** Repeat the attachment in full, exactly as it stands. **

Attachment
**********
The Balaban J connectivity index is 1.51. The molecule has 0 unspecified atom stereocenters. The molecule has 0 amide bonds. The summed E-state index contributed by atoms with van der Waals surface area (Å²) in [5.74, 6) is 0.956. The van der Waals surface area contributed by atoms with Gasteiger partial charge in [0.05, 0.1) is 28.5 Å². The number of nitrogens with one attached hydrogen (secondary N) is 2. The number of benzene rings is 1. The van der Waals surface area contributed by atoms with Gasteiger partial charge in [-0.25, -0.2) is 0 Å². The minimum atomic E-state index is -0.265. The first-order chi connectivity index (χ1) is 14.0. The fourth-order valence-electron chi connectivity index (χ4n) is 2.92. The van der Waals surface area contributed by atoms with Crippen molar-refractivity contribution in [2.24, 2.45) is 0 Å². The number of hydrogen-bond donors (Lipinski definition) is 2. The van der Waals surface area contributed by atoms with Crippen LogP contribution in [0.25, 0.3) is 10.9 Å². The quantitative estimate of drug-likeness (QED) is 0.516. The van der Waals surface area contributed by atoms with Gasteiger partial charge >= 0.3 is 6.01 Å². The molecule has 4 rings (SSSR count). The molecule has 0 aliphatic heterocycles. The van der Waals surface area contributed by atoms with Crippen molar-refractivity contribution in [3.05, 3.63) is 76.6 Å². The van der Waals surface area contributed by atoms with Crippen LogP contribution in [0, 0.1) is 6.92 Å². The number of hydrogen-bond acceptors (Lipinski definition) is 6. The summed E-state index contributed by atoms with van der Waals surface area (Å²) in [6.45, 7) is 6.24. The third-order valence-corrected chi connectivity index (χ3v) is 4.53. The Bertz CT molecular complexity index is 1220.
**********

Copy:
The Balaban J connectivity index is 1.51. The molecule has 0 unspecified atom stereocenters. The molecule has 0 amide bonds. The summed E-state index contributed by atoms with van der Waals surface area (Å²) in [5.74, 6) is 0.956. The van der Waals surface area contributed by atoms with Gasteiger partial charge in [0.05, 0.1) is 28.5 Å². The number of nitrogens with one attached hydrogen (secondary N) is 2. The number of benzene rings is 1. The van der Waals surface area contributed by atoms with Gasteiger partial charge in [-0.25, -0.2) is 0 Å². The minimum atomic E-state index is -0.265. The first-order chi connectivity index (χ1) is 14.0. The fourth-order valence-electron chi connectivity index (χ4n) is 2.92. The van der Waals surface area contributed by atoms with Crippen molar-refractivity contribution in [2.24, 2.45) is 0 Å². The number of hydrogen-bond donors (Lipinski definition) is 2. The van der Waals surface area contributed by atoms with Crippen LogP contribution in [0.25, 0.3) is 10.9 Å². The quantitative estimate of drug-likeness (QED) is 0.516. The van der Waals surface area contributed by atoms with Gasteiger partial charge >= 0.3 is 6.01 Å². The molecule has 4 rings (SSSR count). The molecule has 0 aliphatic heterocycles. The van der Waals surface area contributed by atoms with Crippen molar-refractivity contribution in [3.05, 3.63) is 76.6 Å². The van der Waals surface area contributed by atoms with Crippen LogP contribution in [0, 0.1) is 6.92 Å². The number of hydrogen-bond acceptors (Lipinski definition) is 6. The summed E-state index contributed by atoms with van der Waals surface area (Å²) in [6.45, 7) is 6.24. The third-order valence-corrected chi connectivity index (χ3v) is 4.53. The Bertz CT molecular complexity index is 1220.